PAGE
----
The Association des Hypoglycémiques du Québec (Quebec Hypoglycemic Association) offers its members the opportunity to take a five-hour glucose tolerance test.7 Unfortunately, this test is not covered by health insurance and it does not detect sub-clinical hypoglycemia. The Hypoglycemia Support Foundation also offers an online screening questionnaire8 that gives an idea as to whether hypoglycemia may play a role in the symptoms. It goes without saying that this type of questionnaire has its limits. 

      Ideally, the best solution is to consult a health care professional who is aware of the problem and is able to offer customized solutions. Some complementary practitioners such as naturopathic doctors and licensed naturopaths have been trained to work with these types of problems as are some holistic doctors, chiropractors and nutritionists.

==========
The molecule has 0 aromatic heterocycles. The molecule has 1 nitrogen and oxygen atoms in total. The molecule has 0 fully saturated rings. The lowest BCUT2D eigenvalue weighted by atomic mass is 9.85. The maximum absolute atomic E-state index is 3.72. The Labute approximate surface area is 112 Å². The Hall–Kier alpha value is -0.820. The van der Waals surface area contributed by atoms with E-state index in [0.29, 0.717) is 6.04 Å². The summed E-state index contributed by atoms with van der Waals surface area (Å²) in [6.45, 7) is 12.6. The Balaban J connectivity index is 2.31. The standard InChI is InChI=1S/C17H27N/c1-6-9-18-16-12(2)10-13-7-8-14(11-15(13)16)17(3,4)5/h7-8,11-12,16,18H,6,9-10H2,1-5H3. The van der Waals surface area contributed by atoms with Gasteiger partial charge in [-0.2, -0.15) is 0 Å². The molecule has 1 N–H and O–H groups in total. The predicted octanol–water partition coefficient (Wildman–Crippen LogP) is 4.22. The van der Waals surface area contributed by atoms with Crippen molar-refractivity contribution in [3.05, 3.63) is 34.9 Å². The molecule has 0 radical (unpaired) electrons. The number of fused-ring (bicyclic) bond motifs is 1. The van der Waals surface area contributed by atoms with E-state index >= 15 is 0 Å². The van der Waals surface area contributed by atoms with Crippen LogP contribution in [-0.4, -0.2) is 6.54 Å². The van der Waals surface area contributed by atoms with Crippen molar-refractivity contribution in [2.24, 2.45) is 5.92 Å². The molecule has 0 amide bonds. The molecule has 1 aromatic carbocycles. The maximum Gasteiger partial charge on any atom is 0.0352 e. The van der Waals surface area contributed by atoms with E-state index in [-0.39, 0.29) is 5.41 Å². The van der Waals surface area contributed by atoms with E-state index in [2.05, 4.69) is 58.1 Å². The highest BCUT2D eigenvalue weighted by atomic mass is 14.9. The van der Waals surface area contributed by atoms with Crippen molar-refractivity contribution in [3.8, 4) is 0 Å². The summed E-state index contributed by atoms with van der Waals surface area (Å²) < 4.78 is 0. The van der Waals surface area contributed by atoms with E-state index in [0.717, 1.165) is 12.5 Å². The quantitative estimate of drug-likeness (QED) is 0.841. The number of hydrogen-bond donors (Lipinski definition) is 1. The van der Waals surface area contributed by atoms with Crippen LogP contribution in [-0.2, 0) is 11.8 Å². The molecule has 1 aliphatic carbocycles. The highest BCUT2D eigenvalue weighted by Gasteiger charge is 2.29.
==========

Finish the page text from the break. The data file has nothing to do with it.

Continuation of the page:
Simple Solutions

      Although the word hypoglycemia itself describes a situation of low glucose (sugar), the solution is not to consume more sugar, but less. Here is a short list of points that can help.

      • Do not skip meals. Make sure your breakfast is high in protein.
      • At each meal, make sure you have a sufficient amount of concentrated protein from animal or vegetable sources.
      • Reduce simple sugars such as white sugar, glucose, fructose, brown sugar, honey and alcohol substantially. Indeed, remember that alcohol is a sugar. Read labels, sugars are hidden everywhere.
      • Finally, certain supplements can help regularize the way the body uses sugars and thus can help improve hypoglycemia. The best supplements for this purpose are chromium, the B vitamins and magnesium. However, supplementation does not eliminate the need to follow a healthy diet.